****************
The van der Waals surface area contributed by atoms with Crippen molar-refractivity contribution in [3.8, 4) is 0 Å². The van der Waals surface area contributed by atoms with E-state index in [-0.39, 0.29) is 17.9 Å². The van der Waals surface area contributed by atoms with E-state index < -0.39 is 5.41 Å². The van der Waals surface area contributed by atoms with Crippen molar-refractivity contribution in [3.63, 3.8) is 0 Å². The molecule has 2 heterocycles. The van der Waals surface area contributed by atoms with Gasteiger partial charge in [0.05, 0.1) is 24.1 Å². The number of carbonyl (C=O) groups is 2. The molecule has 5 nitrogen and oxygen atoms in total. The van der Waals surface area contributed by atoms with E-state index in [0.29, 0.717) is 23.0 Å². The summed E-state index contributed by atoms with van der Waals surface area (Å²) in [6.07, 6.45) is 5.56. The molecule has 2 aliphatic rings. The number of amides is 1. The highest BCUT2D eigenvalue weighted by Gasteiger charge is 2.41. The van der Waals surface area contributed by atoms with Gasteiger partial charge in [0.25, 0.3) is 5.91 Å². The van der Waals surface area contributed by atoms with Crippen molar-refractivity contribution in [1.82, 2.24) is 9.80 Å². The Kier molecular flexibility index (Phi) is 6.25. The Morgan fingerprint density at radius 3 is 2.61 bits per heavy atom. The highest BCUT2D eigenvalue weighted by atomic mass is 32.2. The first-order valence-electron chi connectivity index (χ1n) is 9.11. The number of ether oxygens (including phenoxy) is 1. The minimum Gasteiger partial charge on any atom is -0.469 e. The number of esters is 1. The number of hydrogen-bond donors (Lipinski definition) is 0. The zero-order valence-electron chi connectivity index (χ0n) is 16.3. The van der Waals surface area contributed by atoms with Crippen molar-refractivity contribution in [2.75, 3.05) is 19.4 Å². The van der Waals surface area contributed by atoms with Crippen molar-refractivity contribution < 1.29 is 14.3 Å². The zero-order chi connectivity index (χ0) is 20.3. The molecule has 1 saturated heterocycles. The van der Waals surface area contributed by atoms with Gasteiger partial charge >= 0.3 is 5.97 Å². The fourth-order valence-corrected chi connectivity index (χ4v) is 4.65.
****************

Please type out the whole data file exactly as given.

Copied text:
The van der Waals surface area contributed by atoms with Crippen molar-refractivity contribution in [3.8, 4) is 0 Å². The van der Waals surface area contributed by atoms with E-state index in [-0.39, 0.29) is 17.9 Å². The van der Waals surface area contributed by atoms with E-state index < -0.39 is 5.41 Å². The van der Waals surface area contributed by atoms with Crippen molar-refractivity contribution in [3.63, 3.8) is 0 Å². The molecule has 2 heterocycles. The van der Waals surface area contributed by atoms with Gasteiger partial charge in [0.05, 0.1) is 24.1 Å². The number of carbonyl (C=O) groups is 2. The molecule has 5 nitrogen and oxygen atoms in total. The van der Waals surface area contributed by atoms with E-state index in [0.29, 0.717) is 23.0 Å². The summed E-state index contributed by atoms with van der Waals surface area (Å²) in [6.07, 6.45) is 5.56. The molecule has 2 aliphatic rings. The number of amides is 1. The highest BCUT2D eigenvalue weighted by Gasteiger charge is 2.41. The van der Waals surface area contributed by atoms with Gasteiger partial charge in [0.25, 0.3) is 5.91 Å². The van der Waals surface area contributed by atoms with Crippen molar-refractivity contribution in [1.82, 2.24) is 9.80 Å². The Kier molecular flexibility index (Phi) is 6.25. The Morgan fingerprint density at radius 3 is 2.61 bits per heavy atom. The highest BCUT2D eigenvalue weighted by atomic mass is 32.2. The first-order valence-electron chi connectivity index (χ1n) is 9.11. The number of ether oxygens (including phenoxy) is 1. The minimum Gasteiger partial charge on any atom is -0.469 e. The number of esters is 1. The number of hydrogen-bond donors (Lipinski definition) is 0. The zero-order valence-electron chi connectivity index (χ0n) is 16.3. The van der Waals surface area contributed by atoms with Crippen molar-refractivity contribution in [2.75, 3.05) is 19.4 Å². The van der Waals surface area contributed by atoms with Crippen molar-refractivity contribution < 1.29 is 14.3 Å². The zero-order chi connectivity index (χ0) is 20.3. The molecule has 1 saturated heterocycles. The van der Waals surface area contributed by atoms with Gasteiger partial charge >= 0.3 is 5.97 Å². The fourth-order valence-corrected chi connectivity index (χ4v) is 4.65.